I’m sad to say it, but we live in a culture that closely links extroversion with leadership. Now, I’m a bit of an extrovert myself, so maybe I shouldn’t look a gift horse in the mouth—but nevertheless, I have to say, as an international keynote speaker and leadership coach, that some of the best, most effective leaders I’ve seen have been introverts by nature. When we assume that brashness and loudness go hand in hand with decisiveness, we do so at our own peril.

One of the main things that holds introverts back, I think, is the perception that those who are quiet, even shy, cannot make commanding figures. That misconception keeps many introverts from reaching their true leadership potential—but it doesn’t have to.

Consider some of these tips, which introverts can use to break past those perceptions and turn their introversion into an asset, not a liability.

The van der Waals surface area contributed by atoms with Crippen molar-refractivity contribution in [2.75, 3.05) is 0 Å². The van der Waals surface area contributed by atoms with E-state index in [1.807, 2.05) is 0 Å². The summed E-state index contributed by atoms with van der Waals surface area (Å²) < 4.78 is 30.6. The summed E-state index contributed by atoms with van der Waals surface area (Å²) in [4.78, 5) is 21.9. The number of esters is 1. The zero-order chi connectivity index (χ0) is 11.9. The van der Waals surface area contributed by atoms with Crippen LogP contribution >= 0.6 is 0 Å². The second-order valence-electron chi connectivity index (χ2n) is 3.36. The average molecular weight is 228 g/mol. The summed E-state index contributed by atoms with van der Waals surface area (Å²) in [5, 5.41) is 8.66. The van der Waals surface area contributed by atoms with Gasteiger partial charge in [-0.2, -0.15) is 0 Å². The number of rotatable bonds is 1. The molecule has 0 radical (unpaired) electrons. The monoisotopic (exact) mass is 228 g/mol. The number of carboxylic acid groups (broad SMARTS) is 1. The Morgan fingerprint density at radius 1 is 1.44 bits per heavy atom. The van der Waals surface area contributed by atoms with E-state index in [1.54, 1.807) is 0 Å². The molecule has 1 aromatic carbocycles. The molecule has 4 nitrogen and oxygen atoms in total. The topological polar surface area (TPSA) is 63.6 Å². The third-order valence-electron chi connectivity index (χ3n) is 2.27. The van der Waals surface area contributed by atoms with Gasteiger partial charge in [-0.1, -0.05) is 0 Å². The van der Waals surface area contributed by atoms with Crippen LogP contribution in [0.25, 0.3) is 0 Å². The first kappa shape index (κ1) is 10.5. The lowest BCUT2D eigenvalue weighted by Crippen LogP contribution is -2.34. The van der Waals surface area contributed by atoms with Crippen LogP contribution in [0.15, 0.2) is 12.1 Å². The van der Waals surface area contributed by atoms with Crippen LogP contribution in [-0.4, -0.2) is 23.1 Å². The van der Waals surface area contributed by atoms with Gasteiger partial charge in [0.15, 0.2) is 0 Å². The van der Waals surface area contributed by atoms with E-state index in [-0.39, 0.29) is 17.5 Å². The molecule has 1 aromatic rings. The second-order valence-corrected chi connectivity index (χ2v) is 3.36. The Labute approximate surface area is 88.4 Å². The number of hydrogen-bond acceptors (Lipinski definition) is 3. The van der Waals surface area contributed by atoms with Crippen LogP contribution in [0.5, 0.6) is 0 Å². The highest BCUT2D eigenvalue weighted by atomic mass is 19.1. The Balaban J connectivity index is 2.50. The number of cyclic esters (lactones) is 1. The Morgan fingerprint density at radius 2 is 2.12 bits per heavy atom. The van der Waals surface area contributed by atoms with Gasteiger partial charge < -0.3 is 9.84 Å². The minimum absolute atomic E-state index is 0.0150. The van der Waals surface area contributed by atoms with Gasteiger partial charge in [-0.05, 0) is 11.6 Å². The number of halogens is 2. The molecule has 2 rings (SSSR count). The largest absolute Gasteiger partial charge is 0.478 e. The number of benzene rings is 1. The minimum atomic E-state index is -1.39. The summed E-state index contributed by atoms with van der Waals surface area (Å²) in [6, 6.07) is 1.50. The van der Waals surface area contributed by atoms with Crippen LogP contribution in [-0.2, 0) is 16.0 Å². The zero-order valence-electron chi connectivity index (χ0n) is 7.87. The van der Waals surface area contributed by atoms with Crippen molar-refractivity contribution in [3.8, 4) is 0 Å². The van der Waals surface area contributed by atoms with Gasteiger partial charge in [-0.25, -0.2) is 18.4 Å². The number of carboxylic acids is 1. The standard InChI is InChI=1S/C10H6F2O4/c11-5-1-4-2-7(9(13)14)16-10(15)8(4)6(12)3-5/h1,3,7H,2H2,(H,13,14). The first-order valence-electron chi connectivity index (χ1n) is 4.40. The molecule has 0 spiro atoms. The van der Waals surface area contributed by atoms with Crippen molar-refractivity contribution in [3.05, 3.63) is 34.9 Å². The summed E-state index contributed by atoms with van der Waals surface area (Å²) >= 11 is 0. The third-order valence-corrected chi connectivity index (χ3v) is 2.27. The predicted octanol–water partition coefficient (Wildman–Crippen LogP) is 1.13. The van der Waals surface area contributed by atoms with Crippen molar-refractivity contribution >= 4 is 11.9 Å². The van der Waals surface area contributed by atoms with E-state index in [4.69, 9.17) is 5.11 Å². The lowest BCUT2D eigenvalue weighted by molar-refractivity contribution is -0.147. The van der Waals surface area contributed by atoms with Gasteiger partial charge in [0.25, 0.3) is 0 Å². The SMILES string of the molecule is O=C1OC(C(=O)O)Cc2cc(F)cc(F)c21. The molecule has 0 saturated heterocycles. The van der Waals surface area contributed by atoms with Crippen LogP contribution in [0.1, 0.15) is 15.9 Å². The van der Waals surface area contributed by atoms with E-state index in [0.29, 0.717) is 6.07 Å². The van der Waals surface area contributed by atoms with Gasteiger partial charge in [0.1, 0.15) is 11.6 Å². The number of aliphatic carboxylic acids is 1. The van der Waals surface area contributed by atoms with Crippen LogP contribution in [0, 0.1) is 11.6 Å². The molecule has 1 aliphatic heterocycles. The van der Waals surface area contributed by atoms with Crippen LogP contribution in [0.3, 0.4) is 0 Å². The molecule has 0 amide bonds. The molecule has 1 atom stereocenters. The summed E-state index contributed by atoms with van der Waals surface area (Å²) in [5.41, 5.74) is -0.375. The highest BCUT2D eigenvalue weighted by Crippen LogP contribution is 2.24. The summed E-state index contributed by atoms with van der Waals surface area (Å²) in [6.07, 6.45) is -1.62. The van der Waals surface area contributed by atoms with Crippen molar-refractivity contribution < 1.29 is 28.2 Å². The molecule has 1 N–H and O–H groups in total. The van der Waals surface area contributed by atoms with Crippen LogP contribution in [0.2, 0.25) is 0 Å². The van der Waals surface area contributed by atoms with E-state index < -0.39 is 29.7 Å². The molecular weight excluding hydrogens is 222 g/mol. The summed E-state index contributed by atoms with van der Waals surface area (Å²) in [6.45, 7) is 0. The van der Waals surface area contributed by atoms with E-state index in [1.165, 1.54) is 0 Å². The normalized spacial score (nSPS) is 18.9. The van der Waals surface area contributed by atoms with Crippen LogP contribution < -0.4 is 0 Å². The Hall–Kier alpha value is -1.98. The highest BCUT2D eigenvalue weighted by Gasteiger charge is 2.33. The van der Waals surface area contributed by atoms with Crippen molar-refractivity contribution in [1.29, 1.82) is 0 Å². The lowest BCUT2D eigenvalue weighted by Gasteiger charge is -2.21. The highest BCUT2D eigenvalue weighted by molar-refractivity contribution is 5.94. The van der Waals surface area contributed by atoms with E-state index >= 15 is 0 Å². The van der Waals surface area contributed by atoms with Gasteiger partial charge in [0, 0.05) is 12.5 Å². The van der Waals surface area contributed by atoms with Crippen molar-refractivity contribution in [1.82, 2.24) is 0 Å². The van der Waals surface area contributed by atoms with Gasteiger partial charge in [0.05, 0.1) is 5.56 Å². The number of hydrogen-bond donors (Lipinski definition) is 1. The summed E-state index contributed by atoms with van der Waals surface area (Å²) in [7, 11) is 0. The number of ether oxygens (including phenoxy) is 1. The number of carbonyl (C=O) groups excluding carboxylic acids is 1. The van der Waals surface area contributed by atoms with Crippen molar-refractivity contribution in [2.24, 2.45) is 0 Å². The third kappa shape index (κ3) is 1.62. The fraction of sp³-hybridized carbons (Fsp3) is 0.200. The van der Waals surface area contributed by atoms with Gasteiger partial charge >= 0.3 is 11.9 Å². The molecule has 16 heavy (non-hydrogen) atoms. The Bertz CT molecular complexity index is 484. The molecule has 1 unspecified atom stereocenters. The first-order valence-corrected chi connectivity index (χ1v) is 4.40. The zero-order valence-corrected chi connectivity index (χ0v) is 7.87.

Remember that listening—not talking—is the mark of really engaging leadership. The best leaders aren’t necessarily the ones who talk the most. Often, they’re the ones who listen actively, truly engaging with team members, colleagues, and customers before offering solutions. As an introvert, you’re well-poised to practice your active listening skills.

Remain calm during times of crisis. When things get rocky, brash and loquacious, leaders can often fly off the handle—but introverts can be the voice of reason. Use that to your advantage! Seize crises as opportunities to provide stable, steady leadership.

Force yourself out of your comfort zone. You may not have much interest in making small talk, or in delivering big speeches—and to an extent, that’s fine. There’s a case to be made for playing to your strengths. Sometimes, though, you’ve got to push yourself a bit; that’s the only way you’ll ever grow as a leader.

Allow yourself some quiet time. Introverts need a little space to breathe, to recharge their batteries—and that’s fine! Take 15 minutes each morning to be alone, to be quiet, and to give yourself some space before you tackle the challenges of the day.

By following these quick guidelines, I believe that any introvert can break down the misconceptions and show real leadership skills.